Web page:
Again, It’s Like DNA
And our growth in that relationship is, again, easily likened to our physical development. For example, in the case of the physical DNA code, the genetic message is there from the beginning; but, it only fully expresses itself with time.
So, also, is the spiritual process. Again, we receive Christ’s character essence, including His values, in a basic form as we experience our merger with Him. God then uses the circumstances of life experience to bring full expression to this “Christ code.”
And, just as there are the inevitable mistakes and setbacks in the physical process of growth and development, these also occur in the spiritual process of growing up into the fullness of the Christ character. However, these struggles no more discount the verity of the Spiritual process than they do the physical process.
It is all still the way to maturity. It is still that all-inclusive process which brings us to the completion which Paul describes it in Ephesians, chapter 4, where he says,“ ... unto a perfect [mature] man, unto the measure of the stature of the fullness of Christ...” [Bracket added]
But, It’s Never Merely A Growth Process
As a final note to these thoughts, we should also be careful to point out that Christian maturity can never be thought of as only a growth process or expanded life experience. As noted, it certainly initiates a growth process; but, to be clear, it is not merely a growth process, and never can be.
There can be no significant character transformation until there is the new character essence which is supplied by the indwelling Spirit of Christ. And, this only occurs through the believer’s personal Spiritual merger with Christ.
This is why Jesus would say in John, chapter 15, "Abide in Me, and I in you. As the branch cannot bear fruit of itself, unless it abides in the vine, neither can you, unless you abide in Me. I am the vine, you are the branches. He who abides in Me, and I in him, bears much fruit; for without Me you can do nothing.”
Without that personal integration with Christ which brings the vitality of the “Vine,” to the believer, even very intense human effort at self-improvement will always prove profoundly insufficient. To be sure, human effort can, in some measure, make us wiser and enables us to live somewhat more consistently than if we did not try at all.
But, mere human effort cannot make us one in heart with God. It cannot enable us to conquer the primary sin value in the subconscious. It cannot bring us to the empowering faith of Christ within. It cannot enable a truly intimate, communion. It cannot bring surpassing peace within ourselves and with God.
Jesus said, “I am the way, the truth, and the life. No man comes to the Father but by me.” Being re-created in Christ is the function of an integration with Christ, not simply trying harder or learning more or living longer as part of the Church.
In the Living Christ: Faith Empowers Grace
So now, finally, with this surprise, New Testament remedy for the sin motive – the Living Christ within – God’s child is able to experience the wonder, and freedom, and easy naturalness of an internal heart government of Grace. Gone, now, is the awkwardness of living by external rules. Now, the innate goodness of Christ has also become our instinct for good through our Spiritual merger with Him. And those very natural inclinations are now empowered to consistent expression by the strong faith of Christ which we also now share.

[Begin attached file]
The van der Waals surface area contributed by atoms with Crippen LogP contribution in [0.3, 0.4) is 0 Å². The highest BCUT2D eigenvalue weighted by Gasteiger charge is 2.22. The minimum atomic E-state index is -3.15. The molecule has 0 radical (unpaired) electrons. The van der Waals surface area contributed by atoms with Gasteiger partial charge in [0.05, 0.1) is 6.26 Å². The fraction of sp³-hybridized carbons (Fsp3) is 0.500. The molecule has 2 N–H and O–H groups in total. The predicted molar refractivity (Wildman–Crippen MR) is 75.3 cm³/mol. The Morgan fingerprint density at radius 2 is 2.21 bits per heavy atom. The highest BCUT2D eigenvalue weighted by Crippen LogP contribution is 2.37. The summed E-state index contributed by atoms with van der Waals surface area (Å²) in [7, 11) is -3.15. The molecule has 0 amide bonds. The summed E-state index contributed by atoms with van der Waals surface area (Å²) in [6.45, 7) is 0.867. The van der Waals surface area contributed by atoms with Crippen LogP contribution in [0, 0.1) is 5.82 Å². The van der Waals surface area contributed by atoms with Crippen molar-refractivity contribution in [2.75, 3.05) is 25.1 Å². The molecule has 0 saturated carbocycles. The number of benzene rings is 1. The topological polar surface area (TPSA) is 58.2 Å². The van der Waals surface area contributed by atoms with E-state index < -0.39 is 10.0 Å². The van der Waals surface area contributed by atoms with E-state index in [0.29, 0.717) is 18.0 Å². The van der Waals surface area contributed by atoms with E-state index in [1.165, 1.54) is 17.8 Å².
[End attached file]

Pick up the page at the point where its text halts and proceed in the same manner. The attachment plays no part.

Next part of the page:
Thus, where once there was this disabling subconscious disagreement with what we consciously knew to be good, now there is the natural aspiration to goodness as well as the power to perform it. So, just as Paul described, a Christ empowered believer is able to become the “servant of righteousness.”
It Takes Both
So, in very real terms, the Living Christ truly does complete the redemptive work of God in us. Thus, we can see our Christ, as the “Author” of our faith, through the reconciling work of His Death on the Cross. And, we can also see Him as the “Finisher” of our faith, as the Living Christ of the Resurrection who shares his empowering divine essence with us. He is the Beginning of God’s redemptive work in our hearts; but, He is also the End of it.
Obviously, the two roles of Christ complement each other. The Dying Christ enables the work of the Living Christ. The Living Christ completes the work of the Dying Christ. And, Christ, in either role, is indispensable.
The Christ of the Cross must fix the consequences of sin, restore relationship, and provide the protection of imputed righteousness to the believer. The Living Christ, then, brings the final cleansing of the subconscious sin motive, and thus, an undivided, fully devoted heart, and ultimately a reality based righteousness.
Without the forgiveness and initial protection afforded by the Dying Christ, the Living Christ would never have a chance to do His work. On the other hand, without the work of the Living Christ, redemption is reduced to a mere veneer with no substantive impact upon the actual nature of mankind.
So, truly, in His dual role, Christ is the “Alpha and Omega” of God’s redemptive work. Christ, in both of His roles, was always intended to be the means to enable the Father’s original vision of a holy and faith-expressive people. And, through both of these distinct roles, He does it superbly.
Now, Let’s Return To – “The Roman Dilemma”
Finally, we’re now ready to return to Romans and explore the true nature of the believer’s inner turmoil, and again, with some magnification of the details, which Paul exposed there, in chapter 7. If you remember, this is that clash between the motive and faith and the motive of self-determination in the conflicted heart of the believer which the non-responsible gospel contends is the inescapable daily fate of the anemic believer. Well, already we’ve seen the fallacy of this contention, many time over. But now, let’s go discover the fullness of the truth in the next section entitled, A Return To The Roman Dilemma.
[Continue to Section 7]
[Continue to Section 7]